Reply
          • Mr. Money Mustache June 25, 2013, 11:42 am

            Definitely! I’ve been enjoying organic/fairtrade/shade-grown/fancy locally roasted coffee for years – because the Colorado Costco I visit happens to stock it. There, you can get the fancy coffee for less than half of what Safeway will sell the cheapest unknown coffee for. I am amazed to note that getting the more eco-friendly coffee costs barely more than the other options at Costco.

            Reply
            • BobTX June 26, 2013, 9:44 am

              Cool.

              Reply
      • PeteyP July 16, 2012, 6:14 pm

        Good point – everyone’s different. I’m not a big coffee drinker, so to me a daily latte from a coffee shop is something that I would just become accustomed to and no longer value after a while. I was thinking of the folk who pick one up to take away and drink it in the lift on the way into work (seemingly 90% of my office).

        You could generalise my ‘lattes’ to ‘very regular non-essential costs’. Alcohol from bars is a great example – in my city, $50 a week doesn’t go very far and yet it’s maybe 3 to 5 years less working.

        The achilles’ heel in all of this thinking, however, is that it assumes your living costs remain stable over time. In reality, non-mustachians will just feel like they’re depriving themselves of their daily latte and splurge more on a new car instead. So although the numbers look incredible, the real magic is the idea of sticking to a budget that doesn’t creep up year on year (even if your income increases). Mathematically, it’s expenditure inflation which is the killer.

        I’ll have to neaten up and distribute the spreadsheet I wrote which drove this point home for me… if you compare a career where you freeze your expenditure (in real terms) and a career where you only save a percentage of your income and spend the rest (i.e. expenditure inflation) then the difference is quite shocking.

        (A lot of this is probably not a surprise to you seasoned Mustachians, but I’m a newbie and it’s a novelty to me)

        Reply
        • FreeUrChains July 18, 2012, 11:36 am

          “Real Magic” inflation expendture is why i don’t want to upgrade to a fancier Apartment and pay nearly double what I do now! Though my place is becoming more riskier in the health department, and health is a different form of wealth, which i have to take into consideration.

          Reply
      • Posted On July 19, 2012, 9:34 am

        Sacadoh wrote on July 16, 2012 at 8:03 am :

        “I save hard – somewhere between 40 & 50% of my gross income. I still like my fancy coffee though. One every day or so adds to the quality of my life – through conversations with close friends etc.”

        Here are some questions to ponder: Can you figure out a way to have the conversations with friends and NOT spend so much on fancy coffee? Are the conversations with friends, or the fancy coffees, adding to the quality of your life? And, would you consider forgoing the expensive coffee (but keeping the conversations alive) knowing that you might be able to shorten your working life by a significant margin?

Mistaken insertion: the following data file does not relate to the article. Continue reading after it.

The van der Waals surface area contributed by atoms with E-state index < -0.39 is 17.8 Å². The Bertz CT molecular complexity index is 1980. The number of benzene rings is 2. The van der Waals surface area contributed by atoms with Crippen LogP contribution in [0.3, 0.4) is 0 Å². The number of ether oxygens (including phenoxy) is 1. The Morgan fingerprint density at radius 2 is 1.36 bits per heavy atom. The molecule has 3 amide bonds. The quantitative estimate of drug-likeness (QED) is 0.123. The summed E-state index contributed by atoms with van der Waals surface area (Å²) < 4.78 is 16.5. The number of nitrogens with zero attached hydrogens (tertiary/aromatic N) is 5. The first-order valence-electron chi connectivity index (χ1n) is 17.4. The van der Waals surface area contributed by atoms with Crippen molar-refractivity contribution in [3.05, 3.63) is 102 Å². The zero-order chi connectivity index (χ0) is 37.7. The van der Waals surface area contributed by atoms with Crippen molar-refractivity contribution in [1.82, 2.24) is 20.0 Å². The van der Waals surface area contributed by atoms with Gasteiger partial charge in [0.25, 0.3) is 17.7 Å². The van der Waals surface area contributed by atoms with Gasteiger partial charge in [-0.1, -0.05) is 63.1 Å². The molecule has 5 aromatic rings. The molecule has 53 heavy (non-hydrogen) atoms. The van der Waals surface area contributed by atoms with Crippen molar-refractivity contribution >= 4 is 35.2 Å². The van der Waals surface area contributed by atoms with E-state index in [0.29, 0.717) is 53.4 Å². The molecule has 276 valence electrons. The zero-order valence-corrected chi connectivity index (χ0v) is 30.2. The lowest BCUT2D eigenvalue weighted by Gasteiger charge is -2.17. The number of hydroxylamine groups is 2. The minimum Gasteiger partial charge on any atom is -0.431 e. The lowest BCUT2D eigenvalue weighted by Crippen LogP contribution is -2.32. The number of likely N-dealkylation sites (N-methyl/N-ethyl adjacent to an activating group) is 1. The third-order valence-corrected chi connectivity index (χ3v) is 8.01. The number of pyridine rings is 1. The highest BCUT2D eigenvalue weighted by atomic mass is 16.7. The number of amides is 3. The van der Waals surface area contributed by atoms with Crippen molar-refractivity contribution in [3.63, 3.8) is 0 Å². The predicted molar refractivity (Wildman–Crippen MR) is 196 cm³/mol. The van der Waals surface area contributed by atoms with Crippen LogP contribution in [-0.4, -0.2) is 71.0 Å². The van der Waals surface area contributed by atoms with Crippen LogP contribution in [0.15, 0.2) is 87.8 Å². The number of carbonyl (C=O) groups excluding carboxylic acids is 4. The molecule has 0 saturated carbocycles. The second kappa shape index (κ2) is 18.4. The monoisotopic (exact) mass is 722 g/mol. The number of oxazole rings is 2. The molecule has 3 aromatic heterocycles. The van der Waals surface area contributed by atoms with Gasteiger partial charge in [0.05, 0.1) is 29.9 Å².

Reply
    • SomeYoungGuy July 17, 2012, 3:10 am

      But what if your networth goes up and down 1% regularly? What if you miss a good tax deduction or are paying too high an interest rate? 2 bucks every once in a while is infinitesimal compared to these. Not that I’m trying to justify silly expenses, we all need a reasonable way to judge value, but sometimes we lose the forest for the trees. And I catch myself feeling good about skipping the Venti Nonfat Nowhip Mocha only to buy some silly $38 eBook ;)

      Reply
  • nun ayo July 16, 2012, 11:01 am

    The coffee shop may be enjoyed on occasion once or twice a week for a small premium. For example, swear off the fancy drinks & get a small house coffee, which is usually a buck or two. Also, I am so cheap I have a travel mug bought from my favorite coffee shop, I fill the mug with home brewed coffee, and the stop by the coffee shop & socialize. My coffee shop is so popular that the owners & employees don’t care if you hang out there without buying anything. They also have free espresso every Friday afternoon. So I get the coffee shop experience without all the usual expense.

    Reply
    • Xtal July 17, 2012, 8:21 am

      “I am so cheap I have a travel mug bought from my favorite coffee shop, I fill the mug with home brewed coffee, and the stop by the coffee shop & socialize.”

      This is unethical; buying the cheapest coffee is the right thing to do. Bringing your own from home is tantamount to stealing the service the coffeeshop provides.

      “My coffee shop is so popular that the owners & employees don’t care if you hang out there without buying anything.”

      Are you sure? The owners might say differently. Most coffee shop owners are frustrated by “free riders” who come in and use their space without paying accordingly. They might just be too polite or conflict-averse to tell you otherwise.

      Reply
  • James July 16, 2012, 12:10 pm

    I think the biggest breakthrough I’ve had in the past year was realizing the simplicity of gaining FI. I used to think it was so complex I would need to “figure it out” and do something special in order to become FI. Now I’m pushing toward a goal rather than wishing life was more simple. That more simple life is slowing coming.

    Reply
    • plantingourpennies July 16, 2012, 6:16 pm

      100% agree James…I’ve been gritting my teeth while my friends at the office try to figure out what financial advisor to use, or what stocks to pick. FI is a slow, simple game that requires dedication; not a puzzle that requires crazy talent or clockspeed.